vendredi juil. 10, 2009

Top reasons why GlassFish v3 is a lightweight server

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I have been involved in helping a couple of consultants put together a presentation on the future of app servers and one thing that struck me was that in the resulting slides, they equated lightweight appserver with the use of the Spring framework. Using Spring in WebSphere doesn't make any lighter. I don't think that deploying an archive with 90% being runtime qualifies as lightweight (hence the SpringSource tc and dm server offerings), but I also think that painting every application server as being monolithic and heavyweight is a gross caricature, so here are my top reasons why GlassFish \*is\* a lightweight application server.

#1 • Download size
For some people download size matters. For them and for everybody else, GlassFish v3 downloads start at 30MB for the web profile (get it here). The updatetool will then help you scale up or down from there. Of course you can also start with the "a la carte" approach and go even lighter (20MB for a functional RESTful+EJB31 server). Some others are fighting hard to fit on a single DVD or CD.

#2 • Pay for what you use
With the extensible architecture of GlassFish v3, services and containers and brought online only when artifacts using them are deployed to the runtime. Deploy your first WAR and the web container will take a couple of seconds to start. Deploy your second webapp in a fraction of a second. Remove the last webapp and the web container will not be restarted on subsequent server restarts. Some people call that on-demand services.

#3 • Fast (re)deployment
Beyond incremental compilation (which most IDE's offer nowadays) and deploy-on-change (simply save the source and reload the web page), the time to (re)deploy an application is key to a developer's productivity. The GlassFish team has spent time optimizing that process to offer sub-second redeploy time for simple applications. GlassFish v3 also offers the preservation of sessions across redeployments which is a pretty safe operation (new class-loader, new application) and costs less than 5 seconds to recreate a Spring context (for instance with the jpetstore demo on my laptop), and even less on traditional JavaEE webapps. This is all built into the product with no configuration or add-on required. Check out this recent (and short) screencast for an illustration.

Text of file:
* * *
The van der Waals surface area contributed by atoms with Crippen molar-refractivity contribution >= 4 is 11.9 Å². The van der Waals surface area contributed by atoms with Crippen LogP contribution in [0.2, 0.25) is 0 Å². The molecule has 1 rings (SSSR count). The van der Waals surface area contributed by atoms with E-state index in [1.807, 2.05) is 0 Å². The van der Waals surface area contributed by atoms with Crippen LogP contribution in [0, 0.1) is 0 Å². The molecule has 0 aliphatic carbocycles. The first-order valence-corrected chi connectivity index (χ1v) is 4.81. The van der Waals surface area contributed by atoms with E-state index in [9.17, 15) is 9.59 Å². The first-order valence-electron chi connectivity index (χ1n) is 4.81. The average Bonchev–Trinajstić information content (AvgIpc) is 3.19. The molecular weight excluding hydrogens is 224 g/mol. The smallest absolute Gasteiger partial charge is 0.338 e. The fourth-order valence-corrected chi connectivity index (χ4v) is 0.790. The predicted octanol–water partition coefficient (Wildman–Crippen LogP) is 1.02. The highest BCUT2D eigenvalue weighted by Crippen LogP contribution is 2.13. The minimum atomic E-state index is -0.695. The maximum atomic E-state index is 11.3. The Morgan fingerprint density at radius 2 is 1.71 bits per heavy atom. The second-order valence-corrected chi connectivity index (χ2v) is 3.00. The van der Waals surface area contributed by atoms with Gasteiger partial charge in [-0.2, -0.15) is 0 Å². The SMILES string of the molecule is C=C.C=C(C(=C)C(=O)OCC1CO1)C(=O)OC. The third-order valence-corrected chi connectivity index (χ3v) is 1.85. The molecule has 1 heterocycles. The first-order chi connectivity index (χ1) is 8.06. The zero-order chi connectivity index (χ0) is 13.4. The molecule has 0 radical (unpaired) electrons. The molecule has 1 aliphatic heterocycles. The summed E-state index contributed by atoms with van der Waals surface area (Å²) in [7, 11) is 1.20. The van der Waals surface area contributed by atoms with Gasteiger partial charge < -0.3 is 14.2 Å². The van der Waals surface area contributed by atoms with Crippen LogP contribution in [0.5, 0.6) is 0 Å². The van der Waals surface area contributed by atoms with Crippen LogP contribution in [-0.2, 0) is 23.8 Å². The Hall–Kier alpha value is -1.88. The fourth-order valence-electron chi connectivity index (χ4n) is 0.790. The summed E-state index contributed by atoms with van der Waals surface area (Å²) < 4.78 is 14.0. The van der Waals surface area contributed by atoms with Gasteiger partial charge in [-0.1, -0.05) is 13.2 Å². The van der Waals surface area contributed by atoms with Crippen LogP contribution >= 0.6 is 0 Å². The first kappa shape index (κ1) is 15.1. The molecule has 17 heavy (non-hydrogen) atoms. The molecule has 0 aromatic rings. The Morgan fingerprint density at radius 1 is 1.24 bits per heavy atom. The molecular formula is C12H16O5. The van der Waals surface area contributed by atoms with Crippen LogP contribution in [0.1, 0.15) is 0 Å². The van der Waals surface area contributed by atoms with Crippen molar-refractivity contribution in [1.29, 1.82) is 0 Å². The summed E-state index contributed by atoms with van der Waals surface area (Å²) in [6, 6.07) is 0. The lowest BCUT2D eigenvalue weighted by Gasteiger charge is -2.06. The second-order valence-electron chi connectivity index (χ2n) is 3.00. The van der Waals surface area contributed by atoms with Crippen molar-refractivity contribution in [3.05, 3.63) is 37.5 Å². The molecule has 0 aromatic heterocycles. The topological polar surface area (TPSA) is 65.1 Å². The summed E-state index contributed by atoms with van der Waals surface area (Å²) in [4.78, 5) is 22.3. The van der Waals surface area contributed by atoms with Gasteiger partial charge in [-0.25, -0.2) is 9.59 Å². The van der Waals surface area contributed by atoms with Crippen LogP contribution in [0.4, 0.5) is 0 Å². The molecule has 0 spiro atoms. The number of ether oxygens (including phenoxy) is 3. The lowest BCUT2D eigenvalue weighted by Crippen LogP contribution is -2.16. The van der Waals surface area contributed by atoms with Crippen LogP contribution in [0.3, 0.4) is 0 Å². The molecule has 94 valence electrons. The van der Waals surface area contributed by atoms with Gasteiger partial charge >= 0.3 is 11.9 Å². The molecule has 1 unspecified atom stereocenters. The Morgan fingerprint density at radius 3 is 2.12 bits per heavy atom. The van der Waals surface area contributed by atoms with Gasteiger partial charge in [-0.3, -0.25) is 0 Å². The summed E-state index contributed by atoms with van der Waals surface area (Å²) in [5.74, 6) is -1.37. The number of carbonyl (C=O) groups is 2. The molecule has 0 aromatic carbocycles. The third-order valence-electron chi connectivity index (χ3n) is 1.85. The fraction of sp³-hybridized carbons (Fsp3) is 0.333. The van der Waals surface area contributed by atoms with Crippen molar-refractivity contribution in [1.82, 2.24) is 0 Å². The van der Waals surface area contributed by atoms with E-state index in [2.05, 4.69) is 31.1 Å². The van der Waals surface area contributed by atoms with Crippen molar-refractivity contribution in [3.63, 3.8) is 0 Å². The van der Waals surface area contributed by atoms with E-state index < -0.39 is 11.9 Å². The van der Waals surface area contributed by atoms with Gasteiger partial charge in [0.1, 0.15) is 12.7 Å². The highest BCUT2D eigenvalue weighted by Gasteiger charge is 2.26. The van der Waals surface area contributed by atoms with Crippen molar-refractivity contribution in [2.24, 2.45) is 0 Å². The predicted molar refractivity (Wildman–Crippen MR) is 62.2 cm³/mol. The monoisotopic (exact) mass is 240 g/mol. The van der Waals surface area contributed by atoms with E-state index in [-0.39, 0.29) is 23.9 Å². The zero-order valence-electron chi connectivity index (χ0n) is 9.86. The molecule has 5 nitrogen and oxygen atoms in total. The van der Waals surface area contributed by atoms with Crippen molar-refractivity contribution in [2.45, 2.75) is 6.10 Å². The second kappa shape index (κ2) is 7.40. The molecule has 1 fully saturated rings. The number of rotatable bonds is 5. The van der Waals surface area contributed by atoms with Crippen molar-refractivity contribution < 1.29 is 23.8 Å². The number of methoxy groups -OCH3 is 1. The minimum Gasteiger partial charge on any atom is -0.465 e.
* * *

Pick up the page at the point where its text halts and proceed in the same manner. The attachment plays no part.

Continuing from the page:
#4 • Startup time
Even in the days of (fast) redeploy, startup time still matters to both developers and operations. GlassFish v3 starts in about 3 seconds with a warm felix cache. Starting the web container is about an extra 3 seconds. Deploying individual applications depends largely on their size and complexity but let's say that it starts at around 100ms and should not go beyond 30 seconds. Starting GlassFish v3 with Apache Roller already deployed (not exactly the lightest webapp there is out there) will cost you about 20 seconds.

#5 • Memory consumption
One might think the OSGi nature or the application server introduces an unwelcome memory overhead. For an application servers like GlassFish v3, that certainly isn't a problem as a base GlassFish v3 runtime is using less than 20MB (another "side effect" of the modular & extensible architecture) and a non-trivial application only 50MB of heap (as reported by visualvm). Not quite small enough to run on a feature phone, but that may well happen sooner than we all think, especially when using the Static mode (no OSGi) and the embedded api.

#6 • Spring \*and\* OSGi
No need to choose between standard JavaEE, Spring, and OSGi. You can have all of the above in a single integrated product. In fact you can even use the unmodified OSGi-fied Spring DM version of the framework, and make it available at the expense of a couple of clicks in the update tool. The HK2 layer in GlassFish v3 is abstracting OSGi away and manages to have GlassFish retain its lightweight feel while allowing for Java EE components to inject any OSGi-based declarative services at the expense of a standard @Resource annotation. I don't know if you think this lightweight but I certainly find this to be an elegant integration.

#7 • Open Source
GlassFish is open source, so you can make it whatever you want, even a heavyweight monster if you so decide! Certainly the barrier to entry for using GlassFish is very lightweight.

But the real question is - is GlassFish v3 lightweight for you(r application)?